First Crop Snapshot: Summer Rolls On For Lord Nelson’s First Foals

by | 09.18.2019 | 10:29am
Spendthrift Farm's Lord Nelson, winning the Grade 1 Triple Bend

The late summer is an active time in the life of a foal, either adjusting to becoming a weanling or preparing for the experience in the near future. For some, it also means getting ready for an early appearance in the sale ring during the autumn's mixed sales.

Whether they're headed for a sale in the coming months, the coming years, or they're pointed straight for the racetrack, the foals from the first crop of Spendthrift Farm's Lord Nelson will have the additional challenge of laying the foundation for their sire's reputation in every arena they enter. How they grow, how they sell, and ultimately how they run will define how future sons and daughters of Lord Nelson are perceived to do the same.

As we reach into the fall months, Lord Nelson's first foals get a little bigger, and the patterns of what they might look like as fully-formed adults get a little clearer.

In this month's installment of “First Crop Snapshot,” we look at a trio of young horses at different stages of independence from their dams, but all inching closer to what they're going to be when they grow up.

Colt out of New Key, by Majesticperfection
Born March 24
Bred in Kentucky by Fletcher & Carolyn Gray
Boarded at Calabria Farms, Midway, Ky.

What are your impressions of the foal so far?

Carolyn Gray: “He's outstanding. He's really smart, really good bone, good size, correct. Bernard (Vertuca, owner of Calabria Farms) has foaled our mares for a number of years, and he ranks him right up towards the top.”

New Key is an unraced mare out of a stakes-placed runner on the turf. What made her a good fit for Lord Nelson in your eyes?

Fletcher Gray: “She's a big mare and a good mover. We weren't able to get her raced because she came up with a problem, but she should have had some speed, and Lord Nelson definitely had some speed. We just stayed within the same class.”

Carolyn Gray: “She's a fairly good-sized mare all-around, but she's built totally different from him. We loved him as a racehorse and loved his courage and how he got through everything after he retired. There was a lot to be attracted to about him, but we just thought it would be a good match.”

What are the long-term plans for the colt?

Carolyn Gray: “He is entered in the Keeneland November sale. We talked with Mark Toothaker at Spendthrift and we'll continue to see how he develops over the next 30 days or so. I don't expect anything to change. We'd like for him to be kind of a standout, and I think he will be. Maybe he can help showcase the sire.”

Filly out of Anahauc, by Henny Hughes
Born April 10
Bred and boarded by Spendthrift Farm, Lexington, Ky.

We checked in on this filly back in June. How has she come along since then?

Ned Toffey, Spendthrift Farm: “She's done really, really well. She's compact, fast-looking. We just couldn't be happier with her.”

How does this filly fit the mold of what you've seen from Lord Nelson's foals so far?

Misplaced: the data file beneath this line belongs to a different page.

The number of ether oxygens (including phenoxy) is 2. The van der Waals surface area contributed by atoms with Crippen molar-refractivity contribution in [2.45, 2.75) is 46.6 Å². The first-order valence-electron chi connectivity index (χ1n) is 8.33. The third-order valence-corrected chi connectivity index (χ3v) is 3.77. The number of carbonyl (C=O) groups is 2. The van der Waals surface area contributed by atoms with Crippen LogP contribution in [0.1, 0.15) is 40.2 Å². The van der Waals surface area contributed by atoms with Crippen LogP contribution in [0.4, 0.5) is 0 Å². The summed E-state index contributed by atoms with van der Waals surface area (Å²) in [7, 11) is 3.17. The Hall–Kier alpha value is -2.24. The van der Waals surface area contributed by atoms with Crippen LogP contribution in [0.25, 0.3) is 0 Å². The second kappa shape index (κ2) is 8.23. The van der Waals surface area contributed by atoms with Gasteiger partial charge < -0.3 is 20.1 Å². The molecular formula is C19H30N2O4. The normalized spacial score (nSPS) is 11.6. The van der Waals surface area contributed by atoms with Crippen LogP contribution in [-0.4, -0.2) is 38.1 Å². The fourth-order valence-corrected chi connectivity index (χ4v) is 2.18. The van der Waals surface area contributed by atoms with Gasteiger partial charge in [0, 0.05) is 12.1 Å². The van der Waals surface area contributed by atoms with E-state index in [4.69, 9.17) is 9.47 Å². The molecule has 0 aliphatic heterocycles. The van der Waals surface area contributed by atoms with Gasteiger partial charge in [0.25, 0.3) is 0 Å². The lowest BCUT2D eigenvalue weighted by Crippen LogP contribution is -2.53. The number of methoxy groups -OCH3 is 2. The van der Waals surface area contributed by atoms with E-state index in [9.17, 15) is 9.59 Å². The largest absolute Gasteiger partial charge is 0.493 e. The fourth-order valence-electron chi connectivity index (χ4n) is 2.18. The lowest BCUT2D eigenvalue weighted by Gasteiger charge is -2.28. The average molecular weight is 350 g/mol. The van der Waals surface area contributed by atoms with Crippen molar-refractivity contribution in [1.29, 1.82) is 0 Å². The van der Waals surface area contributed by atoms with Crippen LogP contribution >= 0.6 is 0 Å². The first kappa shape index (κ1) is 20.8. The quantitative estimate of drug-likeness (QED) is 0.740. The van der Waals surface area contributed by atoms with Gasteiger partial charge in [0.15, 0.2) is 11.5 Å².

Toffey: “He's been very consistent with what he's thrown. Lord Nelson's a very well-put together, well-muscled horse. When you look at him, you tend to think speed, and that's very much what you see with this filly. She's very well-muscled, very correct, and very fast-looking.”

Has she been weaned yet?

Toffey: “Not just yet. That's coming up soon.”

Colt out of Goldrush Girl, by Political Force
Born March 21
Bred and boarded by Spendthrift Farm, Lexington, Ky.

What do you think of this colt?

Toffey: “This guy has done nothing but improve, which is saying something because he was nice to begin with. He's very strong, very athletic, with maybe a little more scope than some of the others. This is one of our best foals overall on the farm, and he just continues to get better.”

The dam is Grade 2-placed at two. How do you expect that to blend with Lord Nelson, who ran well from two to four, but got better as he got older?

Toffey: “Between Lord Nelson and the dam, he certainly has the potential to be precocious. There's nothing about his looks that would suggest otherwise.”

What did you expect to see from Lord Nelson's foals at this point in the crop's development, and how does this colt fit that profile?

Toffey: “Lord Nelson is just a great-looking horse. John Fort has a reputation for buying a very good-looking horse, and I would say he outdid himself with Lord Nelson. He's just a great-looking horse. He's got good size and good scope, and you're seeing that in his foals. They're well-muscled, have athletic shapes and great hindquarters, good bone, correct. You hope to see some degree of consistency in the type. I think people tend to think the best stallions stamp their progeny, and I think you're really seeing that from Lord Nelson. He's certainly getting a consistent type.”

Is this one still with his mother, too?

Toffey: “This one's weaned. He's taken it all right in stride.”

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